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Ethics of responsibilities distributions in a technological culture


In this paper, I develop and differentiate some problems of the interaction between corporations, individuals and the general public as well as institutions like the state or international non-governmental organizations as well as super-national organizations. Firms or corporations are nowadays much more international than they used to be; they are typically multinational enterprises giving rise to special transnational problems of transactions, interchanges and—indeed also—responsibilities ranging over national borders and restricted areas. In our culture, we have to deal with rather ramified types of individual and collective as well as specific corporate responsibilities tending to reach out beyond national borders, specific state law restrictions and even business systems and economies. The traditional personal and individual responsibility and their different forms will not do to cope with all the respective international, intercultural and inter-sectoral problems of modern corporations and their international interactions. In the paper, I have also discussed the question: Do multinational organizations and corporations have a sort of specific corporate responsibility, and if so, against whom and for what—except for their share- and stakeholders?

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  1. Corporate social responsibility is a form of corporate self-regulation integrated into a business model (ISO 26000—Social responsibility), and (Accessed on Nov 21 2015).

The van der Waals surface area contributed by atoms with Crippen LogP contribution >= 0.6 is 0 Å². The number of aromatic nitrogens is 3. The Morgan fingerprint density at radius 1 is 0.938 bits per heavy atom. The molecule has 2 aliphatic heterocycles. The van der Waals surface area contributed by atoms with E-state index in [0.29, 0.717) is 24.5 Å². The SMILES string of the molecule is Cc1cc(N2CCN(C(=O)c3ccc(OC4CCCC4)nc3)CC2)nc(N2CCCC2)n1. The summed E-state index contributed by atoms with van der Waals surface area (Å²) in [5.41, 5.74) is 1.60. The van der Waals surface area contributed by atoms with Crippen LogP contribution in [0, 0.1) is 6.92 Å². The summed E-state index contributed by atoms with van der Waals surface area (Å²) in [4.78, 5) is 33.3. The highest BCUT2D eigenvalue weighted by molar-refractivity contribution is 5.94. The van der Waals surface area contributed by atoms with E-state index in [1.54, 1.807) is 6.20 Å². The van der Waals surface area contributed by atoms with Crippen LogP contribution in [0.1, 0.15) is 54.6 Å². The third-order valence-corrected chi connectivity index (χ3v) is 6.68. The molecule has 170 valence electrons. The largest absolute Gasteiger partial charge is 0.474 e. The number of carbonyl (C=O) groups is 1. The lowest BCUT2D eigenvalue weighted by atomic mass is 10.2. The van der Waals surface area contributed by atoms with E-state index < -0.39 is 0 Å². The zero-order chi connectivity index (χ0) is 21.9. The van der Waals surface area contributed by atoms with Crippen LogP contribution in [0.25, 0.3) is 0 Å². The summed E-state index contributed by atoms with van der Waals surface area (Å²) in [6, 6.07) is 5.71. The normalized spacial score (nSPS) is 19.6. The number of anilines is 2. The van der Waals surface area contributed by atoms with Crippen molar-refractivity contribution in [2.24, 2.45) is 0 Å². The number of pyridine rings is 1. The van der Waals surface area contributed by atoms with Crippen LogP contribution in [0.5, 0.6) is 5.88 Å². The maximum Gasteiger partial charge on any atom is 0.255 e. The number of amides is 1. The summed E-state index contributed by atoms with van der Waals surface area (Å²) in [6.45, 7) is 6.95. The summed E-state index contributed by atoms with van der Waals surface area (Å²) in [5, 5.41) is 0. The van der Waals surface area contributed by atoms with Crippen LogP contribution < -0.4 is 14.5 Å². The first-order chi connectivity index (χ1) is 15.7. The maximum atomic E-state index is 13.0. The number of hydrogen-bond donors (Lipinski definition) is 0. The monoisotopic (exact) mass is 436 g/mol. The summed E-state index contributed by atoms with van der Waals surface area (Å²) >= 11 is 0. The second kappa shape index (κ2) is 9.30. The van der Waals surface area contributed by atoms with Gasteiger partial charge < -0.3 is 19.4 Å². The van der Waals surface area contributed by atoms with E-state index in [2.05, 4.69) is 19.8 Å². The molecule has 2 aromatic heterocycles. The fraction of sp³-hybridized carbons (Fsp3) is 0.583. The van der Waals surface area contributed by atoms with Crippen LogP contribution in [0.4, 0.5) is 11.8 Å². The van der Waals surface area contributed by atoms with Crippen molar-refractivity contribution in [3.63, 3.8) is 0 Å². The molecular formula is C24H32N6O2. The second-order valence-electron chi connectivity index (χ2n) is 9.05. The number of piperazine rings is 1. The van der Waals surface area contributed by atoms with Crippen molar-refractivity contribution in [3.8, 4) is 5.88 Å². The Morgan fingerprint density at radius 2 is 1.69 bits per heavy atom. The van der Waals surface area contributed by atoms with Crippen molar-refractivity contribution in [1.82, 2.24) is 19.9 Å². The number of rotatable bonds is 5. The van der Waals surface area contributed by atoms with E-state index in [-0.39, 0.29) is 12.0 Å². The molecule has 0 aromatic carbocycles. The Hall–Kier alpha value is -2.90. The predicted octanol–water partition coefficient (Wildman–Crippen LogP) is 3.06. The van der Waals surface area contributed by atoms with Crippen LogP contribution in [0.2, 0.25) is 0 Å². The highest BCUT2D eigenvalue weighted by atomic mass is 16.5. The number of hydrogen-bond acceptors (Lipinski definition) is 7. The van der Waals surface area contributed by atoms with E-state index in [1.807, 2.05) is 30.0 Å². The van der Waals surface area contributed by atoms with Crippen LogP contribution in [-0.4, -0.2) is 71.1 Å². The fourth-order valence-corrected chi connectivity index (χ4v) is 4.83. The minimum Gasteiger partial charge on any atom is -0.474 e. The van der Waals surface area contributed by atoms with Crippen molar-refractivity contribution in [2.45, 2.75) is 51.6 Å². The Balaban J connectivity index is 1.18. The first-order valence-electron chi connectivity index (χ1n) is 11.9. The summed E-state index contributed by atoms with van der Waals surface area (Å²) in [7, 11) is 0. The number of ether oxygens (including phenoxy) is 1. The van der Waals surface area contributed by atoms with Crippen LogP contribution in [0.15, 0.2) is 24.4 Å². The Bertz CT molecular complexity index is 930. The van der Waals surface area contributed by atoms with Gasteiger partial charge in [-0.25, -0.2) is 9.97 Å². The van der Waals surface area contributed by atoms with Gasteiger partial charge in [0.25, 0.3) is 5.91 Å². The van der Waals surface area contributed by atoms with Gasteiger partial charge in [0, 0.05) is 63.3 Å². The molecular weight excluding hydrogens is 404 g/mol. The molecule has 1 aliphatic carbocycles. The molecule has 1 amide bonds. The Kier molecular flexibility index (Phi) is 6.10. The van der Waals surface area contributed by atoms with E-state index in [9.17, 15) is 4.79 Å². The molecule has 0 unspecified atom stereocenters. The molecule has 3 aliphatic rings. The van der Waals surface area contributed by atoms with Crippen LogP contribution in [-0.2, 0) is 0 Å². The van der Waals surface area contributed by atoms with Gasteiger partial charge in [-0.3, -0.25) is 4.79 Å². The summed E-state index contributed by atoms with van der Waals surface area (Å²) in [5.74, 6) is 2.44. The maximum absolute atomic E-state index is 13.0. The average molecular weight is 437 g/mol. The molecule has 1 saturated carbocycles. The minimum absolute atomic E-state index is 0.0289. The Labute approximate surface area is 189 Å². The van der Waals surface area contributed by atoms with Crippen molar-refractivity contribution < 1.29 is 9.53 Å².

2. Directive/374/EEC—liability for defective products. (Accessed on Nov 21 2015).

  3. IEEE (Institute of Electrical and Electronic Engineers, USA) IEEE CODE OF ETHICS (Accessed on Nov 21, 2015).


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The paper is of enormous significance to the special issue “Philosophy of Technological Culture” in several ways. The ethics of responsibilities distributions play a crucial role in enforcing a paradigm in the critical development of science and technology which seems to open a perspective for the philosophy of technology and culture. The ethics of responsibilities distributions is of vital importance for our technological culture—Note from the Guest Editor.

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Correspondence to Hans Lenk.

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Lenk, H. Ethics of responsibilities distributions in a technological culture. AI & Soc 32, 219–231 (2017).

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  • Moral
  • Responsibility
  • Ethics
  • Technology
  • Culture